Julia Raymond:
Mm-hmm (affirmative). I like how you said that it’s an ecosystem. You worked for Nike, which is one of the premier retailers for innovation and what that means. You also worked for DTLR VILLA. Is there a similarity when you think about how you were running apparel and footwear across the stores, with those brands versus now with cannabis?

Chris Melillo:
It’s amazing. I’ll step back for a second. I’m coming close to, I think 25 years in retail. Over that time, I have seen the evolution of retail and experience trends continue to evolve and upgrade over the course of time.

Chris Melillo:
When you look back at my time at Nike, or I give a lot of credit to the foundational training and skills I have to the long, 15 plus years I spent at Home Depot, really building my retail acumen and just my ability to understand commerce and trade and experience. And then all the experiences I’ve gotten through my different various leadership roles at different companies, but there are a lot of similarities.

Chris Melillo:
The similarities are, it’s not just retail, it’s retail experience. You heard me say ecosystem. I love to think about the consumer at the center. If a picture them a circle in the middle and then there’s layers or a circle around the outside of the consumer. In each one of those quarter units or pieces of the pie around that consumer, insulating that consumer, are different offerings.

Chris Melillo:
Whether it be information or delivery or in-store experience or Curaleaf budtender relationship or a varied assortment, or just knowledge, so there’s this whole ecosystem that surrounds the consumer. And like I said, you let them plug in where they want, just be there for them.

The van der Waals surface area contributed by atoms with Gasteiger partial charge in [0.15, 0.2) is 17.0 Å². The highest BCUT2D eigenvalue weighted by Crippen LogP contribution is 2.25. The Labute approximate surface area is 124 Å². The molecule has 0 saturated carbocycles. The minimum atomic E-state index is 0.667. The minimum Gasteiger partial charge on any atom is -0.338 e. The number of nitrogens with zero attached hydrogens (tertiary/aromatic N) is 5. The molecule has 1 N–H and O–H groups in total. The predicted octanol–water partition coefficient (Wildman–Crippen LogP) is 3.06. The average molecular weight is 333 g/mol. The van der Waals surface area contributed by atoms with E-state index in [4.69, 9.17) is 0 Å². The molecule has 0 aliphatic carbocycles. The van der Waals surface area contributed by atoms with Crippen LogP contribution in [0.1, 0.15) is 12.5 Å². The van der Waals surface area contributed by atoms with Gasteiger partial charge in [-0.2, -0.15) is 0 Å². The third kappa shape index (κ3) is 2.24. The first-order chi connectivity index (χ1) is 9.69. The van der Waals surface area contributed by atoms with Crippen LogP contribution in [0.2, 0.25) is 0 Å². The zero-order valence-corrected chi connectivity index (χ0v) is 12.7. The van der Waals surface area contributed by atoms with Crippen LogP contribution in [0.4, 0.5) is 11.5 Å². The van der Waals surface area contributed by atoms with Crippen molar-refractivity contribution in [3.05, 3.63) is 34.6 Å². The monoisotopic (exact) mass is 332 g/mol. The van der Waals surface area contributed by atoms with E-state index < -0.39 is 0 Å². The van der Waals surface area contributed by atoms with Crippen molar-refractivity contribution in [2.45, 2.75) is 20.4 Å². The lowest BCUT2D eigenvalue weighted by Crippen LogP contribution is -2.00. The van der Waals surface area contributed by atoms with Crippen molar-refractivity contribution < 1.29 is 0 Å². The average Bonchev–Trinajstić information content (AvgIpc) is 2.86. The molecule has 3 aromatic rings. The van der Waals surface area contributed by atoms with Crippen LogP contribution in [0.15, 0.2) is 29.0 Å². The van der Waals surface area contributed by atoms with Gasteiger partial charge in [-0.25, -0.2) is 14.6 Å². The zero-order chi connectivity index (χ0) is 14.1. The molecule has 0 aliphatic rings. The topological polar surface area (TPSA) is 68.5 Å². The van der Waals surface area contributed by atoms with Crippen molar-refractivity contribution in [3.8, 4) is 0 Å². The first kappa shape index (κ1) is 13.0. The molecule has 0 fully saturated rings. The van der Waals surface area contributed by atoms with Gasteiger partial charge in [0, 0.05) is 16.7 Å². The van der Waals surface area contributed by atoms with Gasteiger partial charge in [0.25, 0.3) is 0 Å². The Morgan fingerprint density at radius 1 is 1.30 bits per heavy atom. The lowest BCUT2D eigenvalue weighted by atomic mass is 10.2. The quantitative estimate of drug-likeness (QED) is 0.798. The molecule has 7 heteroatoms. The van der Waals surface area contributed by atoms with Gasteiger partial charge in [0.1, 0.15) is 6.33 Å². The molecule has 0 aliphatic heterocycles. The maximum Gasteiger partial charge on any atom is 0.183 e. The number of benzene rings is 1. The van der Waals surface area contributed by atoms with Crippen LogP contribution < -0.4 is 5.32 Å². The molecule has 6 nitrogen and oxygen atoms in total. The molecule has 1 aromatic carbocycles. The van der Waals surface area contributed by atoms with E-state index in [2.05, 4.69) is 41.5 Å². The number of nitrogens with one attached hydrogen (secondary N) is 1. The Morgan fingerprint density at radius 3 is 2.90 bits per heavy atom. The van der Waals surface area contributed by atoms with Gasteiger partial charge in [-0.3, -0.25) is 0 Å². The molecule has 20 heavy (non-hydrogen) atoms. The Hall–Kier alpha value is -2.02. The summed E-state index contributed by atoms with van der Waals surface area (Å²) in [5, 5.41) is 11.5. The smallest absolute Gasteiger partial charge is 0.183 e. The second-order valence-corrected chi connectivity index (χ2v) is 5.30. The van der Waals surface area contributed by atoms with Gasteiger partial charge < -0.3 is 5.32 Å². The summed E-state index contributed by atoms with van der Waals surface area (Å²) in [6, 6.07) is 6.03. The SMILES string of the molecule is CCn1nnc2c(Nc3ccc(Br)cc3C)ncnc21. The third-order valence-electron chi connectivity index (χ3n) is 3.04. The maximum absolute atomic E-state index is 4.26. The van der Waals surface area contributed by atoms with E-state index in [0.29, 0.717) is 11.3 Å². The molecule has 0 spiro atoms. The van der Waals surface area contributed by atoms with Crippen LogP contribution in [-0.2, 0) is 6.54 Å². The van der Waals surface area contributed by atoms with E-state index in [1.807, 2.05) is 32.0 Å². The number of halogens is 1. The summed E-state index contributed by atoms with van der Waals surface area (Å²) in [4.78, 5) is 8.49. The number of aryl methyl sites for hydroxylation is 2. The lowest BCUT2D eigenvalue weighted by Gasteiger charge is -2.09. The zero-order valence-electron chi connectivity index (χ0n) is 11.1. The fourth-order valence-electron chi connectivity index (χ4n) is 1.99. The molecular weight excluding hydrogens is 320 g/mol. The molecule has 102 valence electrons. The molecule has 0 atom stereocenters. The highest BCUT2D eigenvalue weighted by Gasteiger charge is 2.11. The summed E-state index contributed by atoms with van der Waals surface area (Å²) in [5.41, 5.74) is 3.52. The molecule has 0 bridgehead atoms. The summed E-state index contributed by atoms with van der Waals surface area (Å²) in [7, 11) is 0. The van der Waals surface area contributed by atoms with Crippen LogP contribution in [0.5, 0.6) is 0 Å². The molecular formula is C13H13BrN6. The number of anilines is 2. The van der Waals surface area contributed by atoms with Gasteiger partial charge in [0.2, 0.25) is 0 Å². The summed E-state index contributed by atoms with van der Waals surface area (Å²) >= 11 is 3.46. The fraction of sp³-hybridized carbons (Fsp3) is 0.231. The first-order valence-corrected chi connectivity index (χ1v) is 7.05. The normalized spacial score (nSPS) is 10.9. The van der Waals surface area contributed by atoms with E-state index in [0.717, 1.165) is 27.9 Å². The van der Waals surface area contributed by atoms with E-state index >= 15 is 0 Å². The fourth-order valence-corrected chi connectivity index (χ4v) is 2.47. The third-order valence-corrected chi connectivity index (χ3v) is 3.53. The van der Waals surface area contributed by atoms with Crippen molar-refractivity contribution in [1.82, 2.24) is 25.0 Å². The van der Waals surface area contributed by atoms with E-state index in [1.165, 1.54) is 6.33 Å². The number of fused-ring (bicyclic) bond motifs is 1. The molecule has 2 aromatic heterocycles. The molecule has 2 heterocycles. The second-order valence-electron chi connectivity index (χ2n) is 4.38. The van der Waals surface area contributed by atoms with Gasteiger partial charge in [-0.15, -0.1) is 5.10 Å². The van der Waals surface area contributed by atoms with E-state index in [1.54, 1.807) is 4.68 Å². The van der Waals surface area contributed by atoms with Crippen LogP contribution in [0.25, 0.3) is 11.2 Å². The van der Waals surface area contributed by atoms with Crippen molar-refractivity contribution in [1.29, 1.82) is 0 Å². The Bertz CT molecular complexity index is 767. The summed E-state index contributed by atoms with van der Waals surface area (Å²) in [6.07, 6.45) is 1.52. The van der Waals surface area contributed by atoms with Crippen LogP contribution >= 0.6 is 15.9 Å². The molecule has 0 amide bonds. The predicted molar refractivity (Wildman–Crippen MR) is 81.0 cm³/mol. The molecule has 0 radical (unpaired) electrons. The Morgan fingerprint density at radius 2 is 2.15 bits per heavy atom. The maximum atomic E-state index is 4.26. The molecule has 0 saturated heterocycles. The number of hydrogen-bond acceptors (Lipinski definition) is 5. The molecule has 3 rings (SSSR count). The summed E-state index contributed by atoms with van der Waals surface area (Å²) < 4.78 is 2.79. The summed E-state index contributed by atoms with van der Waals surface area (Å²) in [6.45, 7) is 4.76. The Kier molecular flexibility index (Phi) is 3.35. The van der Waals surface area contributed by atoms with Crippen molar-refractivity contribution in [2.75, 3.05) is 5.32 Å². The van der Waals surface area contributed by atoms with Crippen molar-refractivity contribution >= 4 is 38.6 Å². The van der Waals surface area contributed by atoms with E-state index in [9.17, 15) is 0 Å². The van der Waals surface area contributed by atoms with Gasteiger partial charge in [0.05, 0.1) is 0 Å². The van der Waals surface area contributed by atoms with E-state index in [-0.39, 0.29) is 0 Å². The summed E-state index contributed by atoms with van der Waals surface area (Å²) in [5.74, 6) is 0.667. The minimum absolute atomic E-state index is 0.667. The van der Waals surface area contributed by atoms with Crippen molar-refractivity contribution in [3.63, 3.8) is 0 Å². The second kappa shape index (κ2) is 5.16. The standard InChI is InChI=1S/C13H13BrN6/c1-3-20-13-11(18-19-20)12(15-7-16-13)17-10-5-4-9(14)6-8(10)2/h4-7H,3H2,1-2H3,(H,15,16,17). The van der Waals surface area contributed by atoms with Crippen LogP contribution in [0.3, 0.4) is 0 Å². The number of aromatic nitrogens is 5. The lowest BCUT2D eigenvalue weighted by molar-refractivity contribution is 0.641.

Chris Melillo:
What’s the experience? Do they feel like they’re in a modern environment, that’s keeping up with the times, that’s changing with the times and that’s allowing them to plug into your company wherever they want, where they want, how they want and to have the information that they want at their fingertips at any given time? Whether that’s online, mobile ordering, express, or just information or storytelling, or maybe you want to learn how to cook with cannabis. These are all the things that we are responsible to deliver. It’s your job to pick and choose what you’d like. Our job is to offer.

Chris Melillo:
Hopefully that answers a little bit of how I see retail going forward, where it is today and how it continues to evolve. We have to continue to evolve with our consumers.

Julia Raymond: